“That’s not your choice to make.” He frowned down at me.
“How is it not?”
“It’s up to me whether or not I want to take that risk. Not you.” He shook his head at me. “Besides that, the Puritans have never come looking for prior citizens. Once outside their border, they don’t care. Even more so if they can’t breed. Like the family you gave the baby to. You’re not any different. You’re gone, and they don’t even know who you are anymore.”
“I am different though. I left for much different reasons than being angry because I couldn’t have children. For me, it was escaping. You don’t know me. You don’t know the risk.”
“I want to know you. You never talk about your past. Tell me, let me decide for myself.” He held his hands out, palms up, trying to placate me.
“You don’t get it. I can’t. I don’t have it in me to take that chance.” My vision blurred. I could feel tears threatening to spill over. “Despite all that, you’d hate me if you knew the truth.”
“No, I wouldn’t.” He chucked softly as if it was such a farfetched idea.
I opened my mouth to argue that he was wrong. But someone was yelling on the other side of the house. I turned back towards the house, there was light silhouetting it against the dark. SUVs were pulling around the corners of the house, men with rifles was walking in front of them, herding the people back with them. Someone was walking towards one of the officers, arguing and demanding they leave. He got the butt of the rifle to his face, knocking him backwards. Several people screamed, startling others to try running off into the darkness, to be greeted by more trucks and officers. They had effectively surrounded the area in the dark, ringing us all into the small clearing between the house and barn. Kagan’s face had gone pale, and then reddened with his suppressed rage. The muscle in his jaw twitched as he gritted his teeth. I started to lunge in the direction of where his father had been knocked down, blood streaming down his face. His mother was there with him.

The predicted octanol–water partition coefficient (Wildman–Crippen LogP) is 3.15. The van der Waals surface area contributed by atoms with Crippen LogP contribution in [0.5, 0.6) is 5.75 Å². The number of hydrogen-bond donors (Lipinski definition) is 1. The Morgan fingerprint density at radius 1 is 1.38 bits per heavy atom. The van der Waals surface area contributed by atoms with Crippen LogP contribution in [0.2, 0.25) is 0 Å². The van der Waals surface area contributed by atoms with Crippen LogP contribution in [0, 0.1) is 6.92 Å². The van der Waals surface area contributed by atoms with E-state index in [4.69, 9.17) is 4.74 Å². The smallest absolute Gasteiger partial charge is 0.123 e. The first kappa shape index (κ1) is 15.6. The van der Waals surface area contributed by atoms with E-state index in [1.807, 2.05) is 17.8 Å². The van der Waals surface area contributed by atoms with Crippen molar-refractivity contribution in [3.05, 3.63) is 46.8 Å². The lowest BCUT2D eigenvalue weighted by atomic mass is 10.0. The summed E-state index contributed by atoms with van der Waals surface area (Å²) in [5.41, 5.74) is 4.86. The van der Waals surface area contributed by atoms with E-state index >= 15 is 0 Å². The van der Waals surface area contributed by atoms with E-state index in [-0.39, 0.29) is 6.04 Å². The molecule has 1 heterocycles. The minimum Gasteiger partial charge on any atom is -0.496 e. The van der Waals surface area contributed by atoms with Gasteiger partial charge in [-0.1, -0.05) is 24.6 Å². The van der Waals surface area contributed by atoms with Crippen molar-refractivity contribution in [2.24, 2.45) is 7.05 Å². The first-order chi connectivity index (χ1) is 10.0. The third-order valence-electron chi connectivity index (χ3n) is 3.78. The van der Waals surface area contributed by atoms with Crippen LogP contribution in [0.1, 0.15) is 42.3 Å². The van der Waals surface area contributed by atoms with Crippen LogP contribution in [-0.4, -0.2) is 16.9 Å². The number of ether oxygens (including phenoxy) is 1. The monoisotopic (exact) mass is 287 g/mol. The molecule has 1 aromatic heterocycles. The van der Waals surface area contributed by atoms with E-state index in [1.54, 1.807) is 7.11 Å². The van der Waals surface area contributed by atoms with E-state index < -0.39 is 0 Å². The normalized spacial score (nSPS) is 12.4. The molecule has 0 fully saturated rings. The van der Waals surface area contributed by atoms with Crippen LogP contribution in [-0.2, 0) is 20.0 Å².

“Don’t,” I grabbed his arm. “They will kill you.”
He flipped back towards me, as if he had almost forgotten I was there. He grabbed my arm and shuffled me into the barn. In the chaos that had erupted, we very easily could have slipped in unnoticed as we had moved closer to it when I had tried to walk away from him after his kiss. Despite the darkness, he moved around with east, maneuvering us around things that I couldn’t see. Someone was on a speaker, ordering everyone to gather in the middle and get on their knees with their hands behind their head. I head a door open, and I was being shoved into what felt like a small closet. I was at just the right angle that I could see people silhouetted against the headlights through the barn door, but not much of the light reached where I was.
“Stay here,” he started to close the door on me. “I can’t leave my family out there. But you can stay hidden. They won’t find you here, it’s a false wall.”
“How can I hide when everyone else is out there?” I started to push by him.
“If what you said is true, they aren’t looking for everyone else. Just you. And we will be fine.” I could just make out his face in the darkness. He was frowning down at me.
“Fine,” I growled at him.
“You can be mad later.” He kissed the top of my head and pushed me back into the closet and shut the door.